New Delhi, Nov 17 (SocialNews.XYZ) Nations in the Global South risk becoming a dumping ground for used internal combustion engine (ICE) vehicles, unless governments adopt policies to seize the benefits of the electric vehicle revolution, warns a report from the financial think tank Carbon Tracker published on Friday.
If governments in the Global South lock themselves into using ICE vehicles, they will remain dependent on fossil fuel imports.
Currently, nations in Africa spend $80 billion a year on transport fuels, 2.5 per cent of the continent's GDP.
But countries can break this dependency by setting policies that support a move to fully electric battery-powered vehicles (BEVs).
This shift would save nations in Asia, Africa, and South America over $100 billion annually on fuel imports, cut their trade deficits, end their dependency on offshore refining, and create new jobs in industries of the future.
The nations which lack refining capacity to meet domestic transport fuel demand experience significant capital and foreign exchange outflow.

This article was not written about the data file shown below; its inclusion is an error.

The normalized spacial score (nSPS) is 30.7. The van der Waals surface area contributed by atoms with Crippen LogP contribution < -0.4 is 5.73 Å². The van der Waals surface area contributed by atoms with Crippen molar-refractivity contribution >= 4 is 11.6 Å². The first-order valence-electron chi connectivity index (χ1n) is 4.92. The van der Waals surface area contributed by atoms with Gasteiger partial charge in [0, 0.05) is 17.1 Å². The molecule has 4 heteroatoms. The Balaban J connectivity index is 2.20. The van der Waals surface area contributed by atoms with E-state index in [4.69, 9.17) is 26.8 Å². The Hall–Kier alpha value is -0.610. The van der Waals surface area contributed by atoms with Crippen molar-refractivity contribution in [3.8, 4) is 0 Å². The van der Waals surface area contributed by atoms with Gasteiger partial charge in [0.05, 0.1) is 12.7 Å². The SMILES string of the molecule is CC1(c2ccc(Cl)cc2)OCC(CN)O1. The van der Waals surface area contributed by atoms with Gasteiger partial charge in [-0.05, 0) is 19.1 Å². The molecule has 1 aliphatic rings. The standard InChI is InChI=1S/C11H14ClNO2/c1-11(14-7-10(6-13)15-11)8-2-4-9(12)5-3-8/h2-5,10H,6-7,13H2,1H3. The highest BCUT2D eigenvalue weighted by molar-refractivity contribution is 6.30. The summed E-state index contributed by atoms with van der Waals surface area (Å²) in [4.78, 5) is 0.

If countries pivot their fleet to electric, these vehicles could be powered inexpensively using domestically generated renewable power, assuming the correct policy environment and industrial strategy is in place.
Ben Scott, Senior Automotive Analyst at Carbon Tracker and author of the report, said: "The Global South's reliance on internal combustion engine vehicles, and dependency on fossil fuels, holds back the region economically. They can boost their domestic economies by incentivising a shift to electric vehicles and kick start a positive cycle that brings faster electrification, a smart grid, and increased production and use of renewable energy. All these changes will reduce dependence on foreign nations."
The new report, Driving Change: How Electric Vehicles can rise in the Global South, recommends several policies governments can use to incentivise a shift to BEVs and creation of a domestic BEV sector -- used car import bans, age restrictions, emission standards, age-based excise duties, eliminating tariffs on electric cars and supporting domestic production and sales and recycling of BEVs.
The report highlights how a switch to BEVs can open new economic opportunities in the BEV value chain, including mineral mining, manufacturing, sales, logistics, servicing, infrastructure creation, and material recycling.